Christian Views On The Old Covenant
Christian views of the Old Covenant are central to Christian theology, ethics, and practice. The term "Old Covenant", also referred to as the Mosaic Covenant, Mosaic Law, Divine Law, Biblical Law, God's Law, or the Books of Moses, refers to the statements or principles of religious law and religious ethics codified in the "first five books" or Pentateuch of the Old Testament. Views of the Old Covenant are expressed in the New Testament, such as Jesus' antitheses of the law, the circumcision controversy in Early Christianity, and the Incident at Antioch and position of Paul the Apostle and Judaism. Many traditional Christians have the view that only parts are applicable, many Protestants have the view that none is applicable, dual-covenant theologians have the view that only Noahide Laws apply to Gentiles, and a minority have the view that all are still applicable to believers in Jesus and the New Covenant.
In Judaism, the "first five books" are referred to as the Torah, in Hebrew: תּוֹרָה, and generally translated as "the Law" in English translations of the Bible. Rabbinic Judaism asserts that the Laws of the Jewish Bible were presented to the Jewish people and converts to Judaism (which includes the biblical proselytes) and do not apply to Gentiles, including Christians, with the notable exception of the Seven Laws of Noah which apply to all people. Rabbi Emden of the 18th century was of the opinion that Jesus' original objective, and especially Paul's, was only to convert Gentiles to Noahide Law while allowing Jews to follow full Mosaic Law.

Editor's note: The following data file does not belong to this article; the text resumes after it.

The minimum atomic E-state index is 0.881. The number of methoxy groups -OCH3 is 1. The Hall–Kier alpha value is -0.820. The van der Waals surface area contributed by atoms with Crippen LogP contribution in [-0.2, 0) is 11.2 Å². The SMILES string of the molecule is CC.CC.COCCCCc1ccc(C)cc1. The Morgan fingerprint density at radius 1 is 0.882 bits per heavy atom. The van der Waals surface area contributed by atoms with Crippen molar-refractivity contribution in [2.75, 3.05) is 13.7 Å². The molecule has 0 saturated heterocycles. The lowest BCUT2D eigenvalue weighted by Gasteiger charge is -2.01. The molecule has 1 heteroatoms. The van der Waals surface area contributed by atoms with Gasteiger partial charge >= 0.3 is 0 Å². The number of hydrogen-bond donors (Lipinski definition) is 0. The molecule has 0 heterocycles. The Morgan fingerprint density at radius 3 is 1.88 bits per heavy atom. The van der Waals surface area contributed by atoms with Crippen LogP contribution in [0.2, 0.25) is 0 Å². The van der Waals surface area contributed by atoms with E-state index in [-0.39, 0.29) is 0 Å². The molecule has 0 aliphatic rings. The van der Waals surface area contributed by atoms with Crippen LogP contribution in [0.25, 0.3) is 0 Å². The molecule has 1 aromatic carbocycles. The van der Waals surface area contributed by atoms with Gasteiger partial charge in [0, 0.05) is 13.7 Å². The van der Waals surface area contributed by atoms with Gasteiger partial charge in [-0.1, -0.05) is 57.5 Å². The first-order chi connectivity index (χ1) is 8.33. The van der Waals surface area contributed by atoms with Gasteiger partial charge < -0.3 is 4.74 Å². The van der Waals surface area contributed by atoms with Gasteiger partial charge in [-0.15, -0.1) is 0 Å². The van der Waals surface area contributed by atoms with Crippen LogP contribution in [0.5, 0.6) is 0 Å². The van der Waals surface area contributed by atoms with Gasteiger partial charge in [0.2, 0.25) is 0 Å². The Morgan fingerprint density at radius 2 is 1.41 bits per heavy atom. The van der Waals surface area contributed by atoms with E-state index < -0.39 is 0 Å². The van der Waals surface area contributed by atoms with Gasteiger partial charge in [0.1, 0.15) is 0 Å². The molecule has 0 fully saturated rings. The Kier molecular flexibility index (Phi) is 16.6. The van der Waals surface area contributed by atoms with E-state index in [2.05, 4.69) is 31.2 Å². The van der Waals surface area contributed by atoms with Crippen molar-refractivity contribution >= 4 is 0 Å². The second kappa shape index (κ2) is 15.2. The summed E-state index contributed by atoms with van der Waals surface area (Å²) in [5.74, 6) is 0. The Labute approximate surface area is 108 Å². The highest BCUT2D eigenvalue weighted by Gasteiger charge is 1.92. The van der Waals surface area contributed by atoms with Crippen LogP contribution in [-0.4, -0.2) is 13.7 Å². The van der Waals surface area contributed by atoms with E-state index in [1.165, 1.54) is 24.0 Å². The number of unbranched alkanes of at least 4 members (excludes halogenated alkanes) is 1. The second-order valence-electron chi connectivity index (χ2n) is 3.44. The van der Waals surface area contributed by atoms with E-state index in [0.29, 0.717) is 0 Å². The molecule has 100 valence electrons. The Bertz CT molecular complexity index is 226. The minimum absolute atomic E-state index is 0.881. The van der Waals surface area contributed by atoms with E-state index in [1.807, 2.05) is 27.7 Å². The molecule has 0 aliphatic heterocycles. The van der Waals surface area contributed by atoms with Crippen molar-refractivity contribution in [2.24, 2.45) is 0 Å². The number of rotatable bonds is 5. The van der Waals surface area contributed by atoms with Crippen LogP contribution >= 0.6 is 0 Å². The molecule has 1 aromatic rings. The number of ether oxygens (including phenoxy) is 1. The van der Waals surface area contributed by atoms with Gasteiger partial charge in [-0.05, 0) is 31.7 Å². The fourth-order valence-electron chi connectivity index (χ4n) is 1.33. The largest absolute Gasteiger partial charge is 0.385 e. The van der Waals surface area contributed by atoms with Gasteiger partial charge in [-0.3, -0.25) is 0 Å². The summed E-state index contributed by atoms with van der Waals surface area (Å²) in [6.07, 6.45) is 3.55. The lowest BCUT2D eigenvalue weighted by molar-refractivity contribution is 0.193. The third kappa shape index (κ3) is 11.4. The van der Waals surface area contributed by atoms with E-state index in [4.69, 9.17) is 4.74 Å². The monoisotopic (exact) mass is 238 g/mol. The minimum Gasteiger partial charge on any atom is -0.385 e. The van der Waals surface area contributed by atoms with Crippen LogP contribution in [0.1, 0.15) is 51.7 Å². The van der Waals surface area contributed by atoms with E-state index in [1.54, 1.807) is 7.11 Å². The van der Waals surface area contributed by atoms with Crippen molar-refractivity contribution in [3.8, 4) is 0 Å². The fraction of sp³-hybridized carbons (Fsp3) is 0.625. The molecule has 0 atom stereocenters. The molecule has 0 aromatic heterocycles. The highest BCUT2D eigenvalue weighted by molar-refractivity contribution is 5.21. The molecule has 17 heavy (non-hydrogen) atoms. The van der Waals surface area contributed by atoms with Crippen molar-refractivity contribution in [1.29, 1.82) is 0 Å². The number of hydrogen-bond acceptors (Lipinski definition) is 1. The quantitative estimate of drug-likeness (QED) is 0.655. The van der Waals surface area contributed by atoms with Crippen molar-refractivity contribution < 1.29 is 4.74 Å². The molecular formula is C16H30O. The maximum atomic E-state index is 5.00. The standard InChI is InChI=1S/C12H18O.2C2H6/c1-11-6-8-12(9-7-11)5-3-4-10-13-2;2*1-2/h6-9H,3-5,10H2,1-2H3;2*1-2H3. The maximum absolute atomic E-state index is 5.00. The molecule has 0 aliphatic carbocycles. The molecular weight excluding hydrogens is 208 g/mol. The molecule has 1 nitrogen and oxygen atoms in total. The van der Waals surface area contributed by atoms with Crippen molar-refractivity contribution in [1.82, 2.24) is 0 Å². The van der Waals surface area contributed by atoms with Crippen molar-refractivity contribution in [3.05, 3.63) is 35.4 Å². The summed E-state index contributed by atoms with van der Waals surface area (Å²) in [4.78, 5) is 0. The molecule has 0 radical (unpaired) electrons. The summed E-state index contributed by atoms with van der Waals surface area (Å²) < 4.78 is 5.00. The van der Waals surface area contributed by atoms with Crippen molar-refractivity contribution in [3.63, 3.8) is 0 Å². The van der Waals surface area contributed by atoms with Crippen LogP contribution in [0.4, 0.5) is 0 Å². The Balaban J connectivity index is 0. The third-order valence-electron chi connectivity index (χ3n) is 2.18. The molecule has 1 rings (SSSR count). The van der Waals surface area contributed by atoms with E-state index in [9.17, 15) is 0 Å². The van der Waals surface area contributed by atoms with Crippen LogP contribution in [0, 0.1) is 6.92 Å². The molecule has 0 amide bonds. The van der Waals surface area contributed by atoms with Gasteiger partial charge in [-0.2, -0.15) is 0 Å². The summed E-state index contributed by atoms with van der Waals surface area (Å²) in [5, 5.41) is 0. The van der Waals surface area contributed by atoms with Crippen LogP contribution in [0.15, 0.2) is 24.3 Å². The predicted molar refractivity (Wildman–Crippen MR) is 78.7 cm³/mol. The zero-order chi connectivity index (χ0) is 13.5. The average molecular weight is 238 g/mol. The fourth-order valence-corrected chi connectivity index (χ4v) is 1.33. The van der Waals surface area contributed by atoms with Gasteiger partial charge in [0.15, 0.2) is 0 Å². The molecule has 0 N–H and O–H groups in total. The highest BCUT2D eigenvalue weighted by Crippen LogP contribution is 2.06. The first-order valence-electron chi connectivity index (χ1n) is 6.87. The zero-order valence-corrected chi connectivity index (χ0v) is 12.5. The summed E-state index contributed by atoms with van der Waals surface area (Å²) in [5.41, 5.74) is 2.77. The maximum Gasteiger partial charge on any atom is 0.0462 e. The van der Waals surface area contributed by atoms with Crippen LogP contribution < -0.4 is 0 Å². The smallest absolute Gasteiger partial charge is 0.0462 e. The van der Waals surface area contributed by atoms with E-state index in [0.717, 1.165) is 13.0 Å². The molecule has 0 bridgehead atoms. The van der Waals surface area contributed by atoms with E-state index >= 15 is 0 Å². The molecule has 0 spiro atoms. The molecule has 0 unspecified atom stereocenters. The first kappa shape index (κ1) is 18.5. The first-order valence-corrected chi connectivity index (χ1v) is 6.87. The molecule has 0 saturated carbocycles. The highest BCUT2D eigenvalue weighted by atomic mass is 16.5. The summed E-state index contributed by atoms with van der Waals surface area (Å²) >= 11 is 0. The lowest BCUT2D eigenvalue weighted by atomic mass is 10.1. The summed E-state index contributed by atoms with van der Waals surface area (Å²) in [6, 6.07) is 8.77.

Although Christianity affirms that the Pentateuch is part of Scripture that is inspired of God, Christian tradition, in this case similar to Jewish tradition, denies that all of the Old Covenant still applies directly to Christians, but different arguments are used to reach that conclusion and there are differences of opinion within Christianity as to which parts, if any, still apply. The predominant Christian view is that Jesus mediates a New Covenant relationship between God and his followers, according to the New Testament, which ended or set aside some or all of the Old Covenant. Christianity, almost without exception, teaches that this New Covenant is the instrument through which God offers mercy and atonement to mankind. However, there are differences of opinion as to how the New Covenant affects the validity of the Old Covenant, how many Old Covenant laws such as the Ten Commandments are continued or renewed in the New Covenant, and related issues. The differences are mainly as a result of attempts to harmonize biblical statements to the effect that the Old Covenant and its law is "perpetual" or "everlasting" or "lasting" with biblical statements to the effect that it does not apply anymore (in the current dispensation) or at least does not fully apply. The topic of Paul and the Old Covenant is still frequently debated among New Testament scholars leading to many views.
Read more about Christian Views On The Old Covenant: Law-related Passages With Disputed Interpretation
... In 1993 Zondervan published The Law, the Gospel, and the Modern Christian Five Views (and apparently republished it as Five Views on Law and Gospel) in which its authors presented ... VanGemeren presented a non-theonomic Reformed view, Greg L ... Bahnsen presented the theonomic Reformed view, Walter C ...
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